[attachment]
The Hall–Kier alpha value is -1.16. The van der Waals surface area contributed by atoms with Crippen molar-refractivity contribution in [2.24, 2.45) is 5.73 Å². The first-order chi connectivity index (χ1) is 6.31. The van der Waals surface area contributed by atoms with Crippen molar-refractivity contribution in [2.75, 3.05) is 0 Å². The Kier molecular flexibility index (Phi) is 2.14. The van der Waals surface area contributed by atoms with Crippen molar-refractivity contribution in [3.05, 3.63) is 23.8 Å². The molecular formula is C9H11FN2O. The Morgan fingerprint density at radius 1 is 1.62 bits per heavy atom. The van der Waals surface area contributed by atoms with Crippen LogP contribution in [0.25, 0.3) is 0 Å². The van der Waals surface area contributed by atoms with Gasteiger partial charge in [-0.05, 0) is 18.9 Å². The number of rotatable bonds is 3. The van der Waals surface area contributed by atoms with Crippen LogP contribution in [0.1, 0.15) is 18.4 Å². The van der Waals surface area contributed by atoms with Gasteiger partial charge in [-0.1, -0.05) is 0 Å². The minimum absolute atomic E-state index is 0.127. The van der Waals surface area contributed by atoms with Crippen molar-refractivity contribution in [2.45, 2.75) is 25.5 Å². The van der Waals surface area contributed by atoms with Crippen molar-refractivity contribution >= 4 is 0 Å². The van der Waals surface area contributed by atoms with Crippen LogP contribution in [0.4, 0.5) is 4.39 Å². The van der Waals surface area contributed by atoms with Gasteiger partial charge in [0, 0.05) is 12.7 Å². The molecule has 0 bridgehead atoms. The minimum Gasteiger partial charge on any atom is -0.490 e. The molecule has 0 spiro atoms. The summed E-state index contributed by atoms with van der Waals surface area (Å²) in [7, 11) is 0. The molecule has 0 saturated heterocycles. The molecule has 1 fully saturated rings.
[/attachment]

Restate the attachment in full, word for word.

The Hall–Kier alpha value is -1.16. The van der Waals surface area contributed by atoms with Crippen molar-refractivity contribution in [2.24, 2.45) is 5.73 Å². The first-order chi connectivity index (χ1) is 6.31. The van der Waals surface area contributed by atoms with Crippen molar-refractivity contribution in [2.75, 3.05) is 0 Å². The Kier molecular flexibility index (Phi) is 2.14. The van der Waals surface area contributed by atoms with Crippen molar-refractivity contribution in [3.05, 3.63) is 23.8 Å². The molecular formula is C9H11FN2O. The Morgan fingerprint density at radius 1 is 1.62 bits per heavy atom. The van der Waals surface area contributed by atoms with Crippen LogP contribution in [0.25, 0.3) is 0 Å². The van der Waals surface area contributed by atoms with Gasteiger partial charge in [-0.05, 0) is 18.9 Å². The number of rotatable bonds is 3. The van der Waals surface area contributed by atoms with Crippen LogP contribution in [0.1, 0.15) is 18.4 Å². The van der Waals surface area contributed by atoms with Gasteiger partial charge in [-0.1, -0.05) is 0 Å². The minimum absolute atomic E-state index is 0.127. The van der Waals surface area contributed by atoms with Crippen molar-refractivity contribution in [2.45, 2.75) is 25.5 Å². The van der Waals surface area contributed by atoms with Crippen molar-refractivity contribution >= 4 is 0 Å². The van der Waals surface area contributed by atoms with Crippen LogP contribution in [0.4, 0.5) is 4.39 Å². The van der Waals surface area contributed by atoms with Gasteiger partial charge in [0, 0.05) is 12.7 Å². The molecule has 0 bridgehead atoms. The minimum Gasteiger partial charge on any atom is -0.490 e. The molecule has 0 spiro atoms. The summed E-state index contributed by atoms with van der Waals surface area (Å²) in [7, 11) is 0. The molecule has 0 saturated heterocycles. The molecule has 1 fully saturated rings.